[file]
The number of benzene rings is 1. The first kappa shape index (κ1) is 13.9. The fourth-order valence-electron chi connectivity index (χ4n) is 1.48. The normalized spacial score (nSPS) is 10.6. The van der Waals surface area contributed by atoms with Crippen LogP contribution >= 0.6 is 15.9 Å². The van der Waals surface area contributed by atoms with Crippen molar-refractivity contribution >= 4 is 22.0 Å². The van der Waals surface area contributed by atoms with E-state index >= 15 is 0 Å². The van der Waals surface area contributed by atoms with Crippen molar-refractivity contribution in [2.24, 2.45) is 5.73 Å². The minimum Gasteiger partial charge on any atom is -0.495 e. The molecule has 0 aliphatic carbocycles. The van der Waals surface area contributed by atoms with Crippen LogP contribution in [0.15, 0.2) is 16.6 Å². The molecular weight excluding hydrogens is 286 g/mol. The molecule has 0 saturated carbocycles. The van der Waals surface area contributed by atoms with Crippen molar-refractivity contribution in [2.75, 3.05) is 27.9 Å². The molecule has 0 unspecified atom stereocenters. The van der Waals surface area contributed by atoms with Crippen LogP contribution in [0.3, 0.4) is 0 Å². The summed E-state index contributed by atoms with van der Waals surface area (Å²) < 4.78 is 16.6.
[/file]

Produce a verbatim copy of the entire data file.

The number of benzene rings is 1. The first kappa shape index (κ1) is 13.9. The fourth-order valence-electron chi connectivity index (χ4n) is 1.48. The normalized spacial score (nSPS) is 10.6. The van der Waals surface area contributed by atoms with Crippen LogP contribution >= 0.6 is 15.9 Å². The van der Waals surface area contributed by atoms with Crippen molar-refractivity contribution >= 4 is 22.0 Å². The van der Waals surface area contributed by atoms with E-state index >= 15 is 0 Å². The van der Waals surface area contributed by atoms with Crippen molar-refractivity contribution in [2.24, 2.45) is 5.73 Å². The minimum Gasteiger partial charge on any atom is -0.495 e. The molecule has 0 aliphatic carbocycles. The van der Waals surface area contributed by atoms with Crippen LogP contribution in [0.15, 0.2) is 16.6 Å². The molecular weight excluding hydrogens is 286 g/mol. The molecule has 0 saturated carbocycles. The van der Waals surface area contributed by atoms with Crippen molar-refractivity contribution in [2.75, 3.05) is 27.9 Å². The molecule has 0 unspecified atom stereocenters. The van der Waals surface area contributed by atoms with Crippen LogP contribution in [0.3, 0.4) is 0 Å². The summed E-state index contributed by atoms with van der Waals surface area (Å²) < 4.78 is 16.6.